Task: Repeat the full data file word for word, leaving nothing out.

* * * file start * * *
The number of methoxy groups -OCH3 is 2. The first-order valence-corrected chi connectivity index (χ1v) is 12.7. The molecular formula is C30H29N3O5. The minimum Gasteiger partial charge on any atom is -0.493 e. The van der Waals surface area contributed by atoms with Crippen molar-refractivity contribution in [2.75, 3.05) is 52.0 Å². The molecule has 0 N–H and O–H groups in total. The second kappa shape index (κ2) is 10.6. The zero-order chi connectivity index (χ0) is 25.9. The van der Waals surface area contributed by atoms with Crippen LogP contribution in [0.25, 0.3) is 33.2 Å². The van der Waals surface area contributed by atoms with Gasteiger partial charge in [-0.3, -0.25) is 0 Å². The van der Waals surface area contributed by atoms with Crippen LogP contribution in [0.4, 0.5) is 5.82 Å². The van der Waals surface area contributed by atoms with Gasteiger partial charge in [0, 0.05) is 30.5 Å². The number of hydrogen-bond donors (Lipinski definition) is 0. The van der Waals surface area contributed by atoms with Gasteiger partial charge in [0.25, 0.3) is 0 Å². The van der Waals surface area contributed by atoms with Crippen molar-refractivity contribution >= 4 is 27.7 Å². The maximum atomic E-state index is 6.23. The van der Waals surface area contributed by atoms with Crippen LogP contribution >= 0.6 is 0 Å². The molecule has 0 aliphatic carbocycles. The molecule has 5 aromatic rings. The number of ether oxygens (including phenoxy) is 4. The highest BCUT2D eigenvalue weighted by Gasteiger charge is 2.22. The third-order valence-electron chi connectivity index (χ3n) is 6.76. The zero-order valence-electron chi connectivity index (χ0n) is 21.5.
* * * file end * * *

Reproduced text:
The number of methoxy groups -OCH3 is 2. The first-order valence-corrected chi connectivity index (χ1v) is 12.7. The molecular formula is C30H29N3O5. The minimum Gasteiger partial charge on any atom is -0.493 e. The van der Waals surface area contributed by atoms with Crippen molar-refractivity contribution in [2.75, 3.05) is 52.0 Å². The molecule has 0 N–H and O–H groups in total. The second kappa shape index (κ2) is 10.6. The zero-order chi connectivity index (χ0) is 25.9. The van der Waals surface area contributed by atoms with Crippen LogP contribution in [0.25, 0.3) is 33.2 Å². The van der Waals surface area contributed by atoms with Gasteiger partial charge in [-0.3, -0.25) is 0 Å². The van der Waals surface area contributed by atoms with Crippen LogP contribution in [0.4, 0.5) is 5.82 Å². The van der Waals surface area contributed by atoms with Gasteiger partial charge in [0, 0.05) is 30.5 Å². The number of hydrogen-bond donors (Lipinski definition) is 0. The van der Waals surface area contributed by atoms with Gasteiger partial charge in [0.25, 0.3) is 0 Å². The van der Waals surface area contributed by atoms with Crippen molar-refractivity contribution >= 4 is 27.7 Å². The maximum atomic E-state index is 6.23. The van der Waals surface area contributed by atoms with Crippen LogP contribution >= 0.6 is 0 Å². The molecule has 0 aliphatic carbocycles. The molecule has 5 aromatic rings. The number of ether oxygens (including phenoxy) is 4. The highest BCUT2D eigenvalue weighted by Gasteiger charge is 2.22. The third-order valence-electron chi connectivity index (χ3n) is 6.76. The zero-order valence-electron chi connectivity index (χ0n) is 21.5.